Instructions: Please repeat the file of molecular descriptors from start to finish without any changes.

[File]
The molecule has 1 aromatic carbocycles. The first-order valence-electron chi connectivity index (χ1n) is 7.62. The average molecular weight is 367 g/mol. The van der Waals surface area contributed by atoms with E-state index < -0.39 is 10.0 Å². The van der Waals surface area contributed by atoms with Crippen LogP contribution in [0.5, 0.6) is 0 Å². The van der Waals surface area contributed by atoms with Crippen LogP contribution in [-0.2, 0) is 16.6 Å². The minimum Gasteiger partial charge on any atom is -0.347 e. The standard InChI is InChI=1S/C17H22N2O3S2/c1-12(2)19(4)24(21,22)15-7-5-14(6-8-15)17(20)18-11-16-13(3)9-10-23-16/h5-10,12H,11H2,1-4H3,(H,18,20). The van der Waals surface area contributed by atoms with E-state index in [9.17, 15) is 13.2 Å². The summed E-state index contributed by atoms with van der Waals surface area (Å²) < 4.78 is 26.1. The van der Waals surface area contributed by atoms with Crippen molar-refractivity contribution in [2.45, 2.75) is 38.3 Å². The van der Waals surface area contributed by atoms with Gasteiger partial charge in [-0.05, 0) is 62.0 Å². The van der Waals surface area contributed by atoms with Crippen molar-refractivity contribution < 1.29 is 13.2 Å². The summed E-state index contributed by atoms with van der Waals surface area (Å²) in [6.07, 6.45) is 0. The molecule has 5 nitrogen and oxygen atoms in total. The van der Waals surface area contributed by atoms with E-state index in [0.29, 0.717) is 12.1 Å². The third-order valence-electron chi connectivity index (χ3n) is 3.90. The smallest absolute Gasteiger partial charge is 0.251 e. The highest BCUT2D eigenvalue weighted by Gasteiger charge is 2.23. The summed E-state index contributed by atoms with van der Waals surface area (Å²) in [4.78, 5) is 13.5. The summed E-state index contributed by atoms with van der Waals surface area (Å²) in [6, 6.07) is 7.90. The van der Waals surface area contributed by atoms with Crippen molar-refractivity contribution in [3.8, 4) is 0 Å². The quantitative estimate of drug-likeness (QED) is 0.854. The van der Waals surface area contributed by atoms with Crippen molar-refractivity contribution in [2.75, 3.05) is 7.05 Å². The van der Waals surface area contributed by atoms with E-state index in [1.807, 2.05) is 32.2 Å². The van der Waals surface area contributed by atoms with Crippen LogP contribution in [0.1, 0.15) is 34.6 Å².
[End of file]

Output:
The molecule has 1 aromatic carbocycles. The first-order valence-electron chi connectivity index (χ1n) is 7.62. The average molecular weight is 367 g/mol. The van der Waals surface area contributed by atoms with E-state index < -0.39 is 10.0 Å². The van der Waals surface area contributed by atoms with Crippen LogP contribution in [0.5, 0.6) is 0 Å². The van der Waals surface area contributed by atoms with Crippen LogP contribution in [-0.2, 0) is 16.6 Å². The minimum Gasteiger partial charge on any atom is -0.347 e. The standard InChI is InChI=1S/C17H22N2O3S2/c1-12(2)19(4)24(21,22)15-7-5-14(6-8-15)17(20)18-11-16-13(3)9-10-23-16/h5-10,12H,11H2,1-4H3,(H,18,20). The van der Waals surface area contributed by atoms with E-state index in [9.17, 15) is 13.2 Å². The summed E-state index contributed by atoms with van der Waals surface area (Å²) < 4.78 is 26.1. The van der Waals surface area contributed by atoms with Crippen molar-refractivity contribution in [2.45, 2.75) is 38.3 Å². The van der Waals surface area contributed by atoms with Gasteiger partial charge in [-0.05, 0) is 62.0 Å². The van der Waals surface area contributed by atoms with Crippen molar-refractivity contribution < 1.29 is 13.2 Å². The summed E-state index contributed by atoms with van der Waals surface area (Å²) in [6.07, 6.45) is 0. The molecule has 5 nitrogen and oxygen atoms in total. The van der Waals surface area contributed by atoms with E-state index in [0.29, 0.717) is 12.1 Å². The third-order valence-electron chi connectivity index (χ3n) is 3.90. The smallest absolute Gasteiger partial charge is 0.251 e. The highest BCUT2D eigenvalue weighted by Gasteiger charge is 2.23. The summed E-state index contributed by atoms with van der Waals surface area (Å²) in [4.78, 5) is 13.5. The summed E-state index contributed by atoms with van der Waals surface area (Å²) in [6, 6.07) is 7.90. The van der Waals surface area contributed by atoms with Crippen molar-refractivity contribution in [3.8, 4) is 0 Å². The quantitative estimate of drug-likeness (QED) is 0.854. The van der Waals surface area contributed by atoms with Crippen molar-refractivity contribution in [2.75, 3.05) is 7.05 Å². The van der Waals surface area contributed by atoms with E-state index in [1.807, 2.05) is 32.2 Å². The van der Waals surface area contributed by atoms with Crippen LogP contribution in [0.1, 0.15) is 34.6 Å².